Roy Davidson, 26 February 2019

In this jargon buster we explain the key differences between defensive and cyclical stocks, and when defensive stocks might be preferred to cyclical stocks - or vice versa.

What are defensive stocks?

These are companies with defensive earnings – meaning earnings are not overly correlated to the economic cycle. These companies typically provide necessities that people are less likely to cut back on when times get tougher.

Examples include companies operating in the electricity and healthcare sectors. In New Zealand this includes the likes of electricity retailer and generator Meridian Energy, and pharmaceutical distributor EBOS Group.

What are cyclical stocks?

Cyclical stocks, on the other hand, are those whose earnings are much more exposed to the economic cycle. Therefore, when economic conditions worsen, these companies are much more likely to see a drop off in earnings. Conversely, in an upswing of an economic cycle, these companies should benefit to a greater extent as spending ramps up.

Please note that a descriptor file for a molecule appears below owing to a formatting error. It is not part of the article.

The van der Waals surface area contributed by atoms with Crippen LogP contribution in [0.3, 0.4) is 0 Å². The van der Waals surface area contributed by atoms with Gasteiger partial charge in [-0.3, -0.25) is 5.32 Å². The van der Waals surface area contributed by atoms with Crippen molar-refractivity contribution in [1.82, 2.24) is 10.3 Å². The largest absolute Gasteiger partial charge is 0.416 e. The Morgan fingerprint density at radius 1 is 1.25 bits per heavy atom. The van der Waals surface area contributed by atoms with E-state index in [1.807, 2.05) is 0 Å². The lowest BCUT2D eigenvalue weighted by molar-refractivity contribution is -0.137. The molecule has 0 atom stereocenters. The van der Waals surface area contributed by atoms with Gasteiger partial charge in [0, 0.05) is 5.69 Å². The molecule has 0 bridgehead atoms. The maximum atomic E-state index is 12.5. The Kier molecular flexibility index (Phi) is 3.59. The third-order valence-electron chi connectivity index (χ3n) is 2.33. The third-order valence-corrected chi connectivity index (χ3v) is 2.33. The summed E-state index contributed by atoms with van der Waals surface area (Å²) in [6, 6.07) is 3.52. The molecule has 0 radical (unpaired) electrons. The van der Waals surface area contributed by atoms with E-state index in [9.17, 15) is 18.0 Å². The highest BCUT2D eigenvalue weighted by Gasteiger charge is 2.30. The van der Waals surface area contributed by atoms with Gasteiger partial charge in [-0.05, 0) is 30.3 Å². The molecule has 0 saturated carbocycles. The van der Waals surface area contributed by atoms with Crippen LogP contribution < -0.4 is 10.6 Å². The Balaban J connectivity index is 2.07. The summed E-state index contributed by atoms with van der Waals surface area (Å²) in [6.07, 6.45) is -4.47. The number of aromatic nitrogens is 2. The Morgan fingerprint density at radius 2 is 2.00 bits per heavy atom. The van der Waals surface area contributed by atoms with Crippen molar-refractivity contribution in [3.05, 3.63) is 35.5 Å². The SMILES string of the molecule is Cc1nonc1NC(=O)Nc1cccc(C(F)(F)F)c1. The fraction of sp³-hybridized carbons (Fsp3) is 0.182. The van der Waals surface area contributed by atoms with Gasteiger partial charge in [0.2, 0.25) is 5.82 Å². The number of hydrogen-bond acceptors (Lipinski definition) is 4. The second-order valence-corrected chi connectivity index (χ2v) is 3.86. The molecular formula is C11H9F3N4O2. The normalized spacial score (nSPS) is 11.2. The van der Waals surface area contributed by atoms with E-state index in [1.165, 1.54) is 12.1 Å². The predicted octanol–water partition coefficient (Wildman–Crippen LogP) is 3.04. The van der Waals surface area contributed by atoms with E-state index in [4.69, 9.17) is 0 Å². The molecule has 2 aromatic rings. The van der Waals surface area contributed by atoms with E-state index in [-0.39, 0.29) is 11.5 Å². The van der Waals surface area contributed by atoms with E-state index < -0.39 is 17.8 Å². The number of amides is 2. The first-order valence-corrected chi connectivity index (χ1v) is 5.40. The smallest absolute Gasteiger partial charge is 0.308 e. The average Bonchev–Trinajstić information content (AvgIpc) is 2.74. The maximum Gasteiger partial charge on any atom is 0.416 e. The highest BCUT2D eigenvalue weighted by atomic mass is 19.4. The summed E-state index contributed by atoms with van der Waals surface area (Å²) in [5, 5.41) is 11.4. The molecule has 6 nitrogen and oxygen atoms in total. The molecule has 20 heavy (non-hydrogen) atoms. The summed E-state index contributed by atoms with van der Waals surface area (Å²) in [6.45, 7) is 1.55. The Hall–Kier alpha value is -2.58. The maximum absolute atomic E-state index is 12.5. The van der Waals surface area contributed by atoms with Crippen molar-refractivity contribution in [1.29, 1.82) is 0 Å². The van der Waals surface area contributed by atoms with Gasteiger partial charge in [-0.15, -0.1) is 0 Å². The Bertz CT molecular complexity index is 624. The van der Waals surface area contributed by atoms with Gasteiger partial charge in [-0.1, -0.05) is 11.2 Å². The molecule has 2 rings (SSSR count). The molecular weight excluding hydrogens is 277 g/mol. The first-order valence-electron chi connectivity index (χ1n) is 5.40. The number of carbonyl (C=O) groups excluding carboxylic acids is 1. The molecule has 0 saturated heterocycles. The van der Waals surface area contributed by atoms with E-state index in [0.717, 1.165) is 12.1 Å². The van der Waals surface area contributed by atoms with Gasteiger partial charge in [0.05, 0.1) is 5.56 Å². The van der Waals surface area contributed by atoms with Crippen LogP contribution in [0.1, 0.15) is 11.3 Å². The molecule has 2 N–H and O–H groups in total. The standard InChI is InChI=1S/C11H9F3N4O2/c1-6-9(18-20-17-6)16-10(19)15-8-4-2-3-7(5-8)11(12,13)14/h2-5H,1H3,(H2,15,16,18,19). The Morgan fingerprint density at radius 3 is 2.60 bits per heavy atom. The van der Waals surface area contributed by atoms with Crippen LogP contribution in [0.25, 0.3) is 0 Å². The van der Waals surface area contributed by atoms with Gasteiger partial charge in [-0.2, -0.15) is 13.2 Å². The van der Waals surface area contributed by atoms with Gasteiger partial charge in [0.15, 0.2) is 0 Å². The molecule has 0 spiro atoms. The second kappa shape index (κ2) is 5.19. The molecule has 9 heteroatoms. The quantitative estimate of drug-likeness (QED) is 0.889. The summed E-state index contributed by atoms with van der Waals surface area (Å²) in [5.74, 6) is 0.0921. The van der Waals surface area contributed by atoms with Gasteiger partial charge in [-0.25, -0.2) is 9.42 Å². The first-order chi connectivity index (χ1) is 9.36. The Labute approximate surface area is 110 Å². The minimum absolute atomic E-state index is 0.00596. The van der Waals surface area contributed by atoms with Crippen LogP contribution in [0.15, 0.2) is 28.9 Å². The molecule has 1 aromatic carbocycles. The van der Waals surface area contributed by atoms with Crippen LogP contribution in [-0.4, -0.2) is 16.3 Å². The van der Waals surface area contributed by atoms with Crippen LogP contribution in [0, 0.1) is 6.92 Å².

Examples include companies operating in the construction and discretionary retail sectors. In New Zealand this includes the likes of diversified building company Fletcher Building, and clothing retailer Hallenstein Glasson.

When may we prefer defensives over cyclicals (or vice versa)?

Unsurprisingly, cyclical stocks are preferred by investors when economic times are good and the economy is expanding at a faster rate. These companies are seen as more capable of growing their earnings as consumer and business spending improves. However, when economic conditions deteriorate, defensive stocks find favour with investors as their earnings are more resilient.

To demonstrate this point, the chart below shows the total return for two sectors in the US; consumer staples and homebuilders, from 2000 to the end last year. We can see that leading into the Global Financial Crisis, the more cyclical sector, homebuilders, outperformed consumer staples, which has more defensive characteristics. This period was beneficial for homebuilders with a strong housing market seeing strong demand for building products and construction services.


However, with the onset of the Global Financial Crisis, and the bursting of what became to be seen as a housing bubble, homebuilders significantly underperformed consumer staples. While economic conditions were tough, people continued to buy everyday necessities such as food, shampoo, and cleaning products.

With market volatility elevated at present and growth across the globe slowing, it is therefore unsurprising that investors have flocked to defensive stocks lately. This can also clearly be seen in the chart, with consumer staples again finding favour at the expense of homebuilders.